Af Klint had actually appealed to Steiner directly to provide the paintings for his soon to be constructed Anthroposophical world headquarters, the Goetheanum, in Dornach, Switzerland, completed in 1925. Though he refused this offer, one may notice a striking similarity between Steiner’s foundation stone for this building, and Af Klint’s paintings of this period, such as her Tree of Knowledge Series beginning in 1913.
The reference to Christian motifs is self-evident, as is the approximation to scientific diagrams, a conceit of scientism is present in virtually all modern spiritual movements (in fact in what is thought to have been the only public exhibition of her works in her lifetime, occurred in the context of the World Conference on Spiritual Science in London, 1928). Though Af Klint would ultimately not serve as the house artist of Anthroposophy, she did hurl forth her efforts at the aesthetic adornment of a virtual, never-to-be-built temple in her Group X Altarpieces Series of 1915. Reminiscent of her Parsifal series, the pyramid icon clearly reflects spiritual evolution and elevation.
Hartley, Mondrian, and the Spirituality of Abstract Art
In almost the same time period, another artist, a lesser-known American, Madison Hartley, produced a strikingly similar work of spiritual exaltation, Raptus of 1913. The artist claimed the American philosopher of spiritual experience, William James, as a direct influence. Kandinsky’s color schematics may have inspired James in his text Concerning the Spiritual in Art. Similar to Af Klint, though, is that trinity-evoking use of the triangle, as well as an elevated canvas center point reflecting spiritual transcendence.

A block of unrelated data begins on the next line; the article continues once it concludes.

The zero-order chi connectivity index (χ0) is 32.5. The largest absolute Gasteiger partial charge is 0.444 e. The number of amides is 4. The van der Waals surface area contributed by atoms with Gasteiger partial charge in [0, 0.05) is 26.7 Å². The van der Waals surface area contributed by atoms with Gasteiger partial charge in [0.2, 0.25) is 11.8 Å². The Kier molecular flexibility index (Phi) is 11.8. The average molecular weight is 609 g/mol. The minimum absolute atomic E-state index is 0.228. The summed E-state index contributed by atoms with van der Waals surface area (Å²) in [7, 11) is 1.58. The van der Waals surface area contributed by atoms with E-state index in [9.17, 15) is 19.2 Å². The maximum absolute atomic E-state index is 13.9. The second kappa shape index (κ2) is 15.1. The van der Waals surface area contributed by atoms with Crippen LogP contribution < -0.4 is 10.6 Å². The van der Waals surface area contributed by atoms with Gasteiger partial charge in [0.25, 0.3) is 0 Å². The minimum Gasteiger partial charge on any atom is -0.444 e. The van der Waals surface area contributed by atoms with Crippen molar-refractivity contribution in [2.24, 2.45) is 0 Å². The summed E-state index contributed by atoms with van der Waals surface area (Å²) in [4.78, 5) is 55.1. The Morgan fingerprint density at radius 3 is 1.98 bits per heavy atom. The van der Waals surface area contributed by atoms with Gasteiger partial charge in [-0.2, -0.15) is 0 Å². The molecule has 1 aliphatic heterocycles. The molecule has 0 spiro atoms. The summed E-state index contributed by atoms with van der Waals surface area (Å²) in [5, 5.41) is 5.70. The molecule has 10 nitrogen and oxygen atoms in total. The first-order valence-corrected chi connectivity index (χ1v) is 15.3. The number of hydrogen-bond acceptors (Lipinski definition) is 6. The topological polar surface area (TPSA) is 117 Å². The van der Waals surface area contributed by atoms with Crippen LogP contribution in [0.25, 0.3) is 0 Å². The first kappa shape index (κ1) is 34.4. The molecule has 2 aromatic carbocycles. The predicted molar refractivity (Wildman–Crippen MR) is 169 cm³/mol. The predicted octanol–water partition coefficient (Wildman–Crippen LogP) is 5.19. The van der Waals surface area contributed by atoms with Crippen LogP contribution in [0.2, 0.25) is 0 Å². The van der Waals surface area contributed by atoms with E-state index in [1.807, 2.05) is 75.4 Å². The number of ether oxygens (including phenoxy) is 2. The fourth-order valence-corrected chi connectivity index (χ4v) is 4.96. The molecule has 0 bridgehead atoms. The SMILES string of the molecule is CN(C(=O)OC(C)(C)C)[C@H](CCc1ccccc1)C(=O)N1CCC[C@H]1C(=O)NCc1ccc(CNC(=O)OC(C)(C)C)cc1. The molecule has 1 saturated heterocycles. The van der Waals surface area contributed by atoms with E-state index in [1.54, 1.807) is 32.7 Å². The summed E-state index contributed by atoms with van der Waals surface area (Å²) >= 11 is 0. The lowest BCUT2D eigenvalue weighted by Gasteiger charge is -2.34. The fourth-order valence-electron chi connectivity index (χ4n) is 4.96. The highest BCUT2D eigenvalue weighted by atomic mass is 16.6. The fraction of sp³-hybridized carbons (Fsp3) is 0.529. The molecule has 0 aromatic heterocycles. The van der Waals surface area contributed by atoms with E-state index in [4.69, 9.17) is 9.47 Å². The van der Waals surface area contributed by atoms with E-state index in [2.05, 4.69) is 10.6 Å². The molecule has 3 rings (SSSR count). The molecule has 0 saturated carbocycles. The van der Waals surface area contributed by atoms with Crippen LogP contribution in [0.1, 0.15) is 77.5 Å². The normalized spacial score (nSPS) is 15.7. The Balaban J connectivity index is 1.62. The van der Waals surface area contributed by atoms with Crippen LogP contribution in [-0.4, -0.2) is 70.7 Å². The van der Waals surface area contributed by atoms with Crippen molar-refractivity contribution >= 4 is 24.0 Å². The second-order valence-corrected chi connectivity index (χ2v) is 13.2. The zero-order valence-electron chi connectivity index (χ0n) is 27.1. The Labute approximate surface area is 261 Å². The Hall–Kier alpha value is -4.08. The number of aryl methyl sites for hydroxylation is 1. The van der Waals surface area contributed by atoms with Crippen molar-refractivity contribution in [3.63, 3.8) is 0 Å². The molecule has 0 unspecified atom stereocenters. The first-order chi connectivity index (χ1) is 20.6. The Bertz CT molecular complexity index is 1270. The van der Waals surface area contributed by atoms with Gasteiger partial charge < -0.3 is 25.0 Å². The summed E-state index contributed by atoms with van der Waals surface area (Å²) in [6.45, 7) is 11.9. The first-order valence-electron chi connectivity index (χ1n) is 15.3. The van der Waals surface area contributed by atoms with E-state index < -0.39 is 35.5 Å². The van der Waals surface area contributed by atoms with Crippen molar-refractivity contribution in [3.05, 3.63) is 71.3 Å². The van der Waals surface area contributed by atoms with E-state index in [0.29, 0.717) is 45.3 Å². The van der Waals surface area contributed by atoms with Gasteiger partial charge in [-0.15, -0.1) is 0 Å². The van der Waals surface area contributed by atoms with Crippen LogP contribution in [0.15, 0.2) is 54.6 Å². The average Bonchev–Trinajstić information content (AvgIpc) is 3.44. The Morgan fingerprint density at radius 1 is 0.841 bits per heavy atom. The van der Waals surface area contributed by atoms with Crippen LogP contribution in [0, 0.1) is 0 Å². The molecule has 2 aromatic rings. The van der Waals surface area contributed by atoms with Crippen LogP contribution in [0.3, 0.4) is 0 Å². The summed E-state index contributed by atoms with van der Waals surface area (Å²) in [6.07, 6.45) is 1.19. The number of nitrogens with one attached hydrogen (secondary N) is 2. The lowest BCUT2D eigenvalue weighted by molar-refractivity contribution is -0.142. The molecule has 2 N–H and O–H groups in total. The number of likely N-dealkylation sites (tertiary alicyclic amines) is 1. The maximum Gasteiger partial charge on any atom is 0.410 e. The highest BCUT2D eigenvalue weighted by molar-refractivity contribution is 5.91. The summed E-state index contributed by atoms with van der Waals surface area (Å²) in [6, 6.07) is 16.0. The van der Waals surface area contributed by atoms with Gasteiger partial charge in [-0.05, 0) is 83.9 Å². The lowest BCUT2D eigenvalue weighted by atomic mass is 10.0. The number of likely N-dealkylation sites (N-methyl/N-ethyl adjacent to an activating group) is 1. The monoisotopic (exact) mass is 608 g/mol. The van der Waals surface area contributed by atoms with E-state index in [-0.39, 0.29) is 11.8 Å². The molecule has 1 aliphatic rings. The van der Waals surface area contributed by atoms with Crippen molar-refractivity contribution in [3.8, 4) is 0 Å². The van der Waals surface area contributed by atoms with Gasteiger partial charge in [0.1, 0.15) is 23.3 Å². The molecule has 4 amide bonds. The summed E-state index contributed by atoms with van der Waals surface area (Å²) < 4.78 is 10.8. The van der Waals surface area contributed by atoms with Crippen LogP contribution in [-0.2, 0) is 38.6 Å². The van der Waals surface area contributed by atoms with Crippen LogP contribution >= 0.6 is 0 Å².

A final artist to mention, universally recognized as both a pioneering abstractionist and Theosophist, is Piet Mondrian. He lived at the Theosophical headquarters in Paris in 1911, and upon his death in 1944, all the books and documents found around him related in some way to Theosophy. Like Kandinsky, he wrote and issued a kind of Theosophically-inspired manifesto entitled Le Néoplasticisme, and, like Af Klint, he directly reached out to Steiner for guidance and support. Found in Mondrian’s writings are familiar Theosophical themes such as evolutionism and the rapport between the macrocosm and the microcosm. By the second decade of the twentieth century, he was firmly convinced at the limitation of the symbol and the need to move into an aesthetic of an equally non-natural and non-man-made realm of greater balance, which we now casually refer to under the heading of “abstraction.”